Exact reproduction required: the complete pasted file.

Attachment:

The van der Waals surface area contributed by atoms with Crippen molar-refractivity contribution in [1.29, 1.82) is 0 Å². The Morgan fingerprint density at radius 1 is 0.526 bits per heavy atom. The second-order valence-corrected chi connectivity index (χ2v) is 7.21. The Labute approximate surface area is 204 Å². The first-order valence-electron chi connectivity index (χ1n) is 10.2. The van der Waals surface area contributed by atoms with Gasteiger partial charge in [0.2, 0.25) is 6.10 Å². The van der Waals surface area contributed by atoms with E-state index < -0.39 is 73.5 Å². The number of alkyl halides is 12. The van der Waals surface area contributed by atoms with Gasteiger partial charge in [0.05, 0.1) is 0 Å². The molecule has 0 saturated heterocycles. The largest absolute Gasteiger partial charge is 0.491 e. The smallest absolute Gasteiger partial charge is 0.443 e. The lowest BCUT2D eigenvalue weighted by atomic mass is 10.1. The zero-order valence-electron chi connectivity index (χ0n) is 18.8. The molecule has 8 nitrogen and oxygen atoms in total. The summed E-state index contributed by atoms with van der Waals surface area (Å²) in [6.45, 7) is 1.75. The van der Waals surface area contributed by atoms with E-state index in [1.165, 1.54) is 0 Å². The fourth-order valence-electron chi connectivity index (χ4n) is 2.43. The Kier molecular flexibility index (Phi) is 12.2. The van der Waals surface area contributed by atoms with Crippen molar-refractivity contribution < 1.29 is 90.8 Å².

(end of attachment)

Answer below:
The van der Waals surface area contributed by atoms with Crippen molar-refractivity contribution in [1.29, 1.82) is 0 Å². The Morgan fingerprint density at radius 1 is 0.526 bits per heavy atom. The second-order valence-corrected chi connectivity index (χ2v) is 7.21. The Labute approximate surface area is 204 Å². The first-order valence-electron chi connectivity index (χ1n) is 10.2. The van der Waals surface area contributed by atoms with Gasteiger partial charge in [0.2, 0.25) is 6.10 Å². The van der Waals surface area contributed by atoms with E-state index < -0.39 is 73.5 Å². The number of alkyl halides is 12. The van der Waals surface area contributed by atoms with Gasteiger partial charge in [0.05, 0.1) is 0 Å². The molecule has 0 saturated heterocycles. The largest absolute Gasteiger partial charge is 0.491 e. The smallest absolute Gasteiger partial charge is 0.443 e. The lowest BCUT2D eigenvalue weighted by atomic mass is 10.1. The zero-order valence-electron chi connectivity index (χ0n) is 18.8. The molecule has 8 nitrogen and oxygen atoms in total. The summed E-state index contributed by atoms with van der Waals surface area (Å²) in [6.45, 7) is 1.75. The van der Waals surface area contributed by atoms with E-state index in [1.165, 1.54) is 0 Å². The fourth-order valence-electron chi connectivity index (χ4n) is 2.43. The Kier molecular flexibility index (Phi) is 12.2. The van der Waals surface area contributed by atoms with Crippen molar-refractivity contribution < 1.29 is 90.8 Å².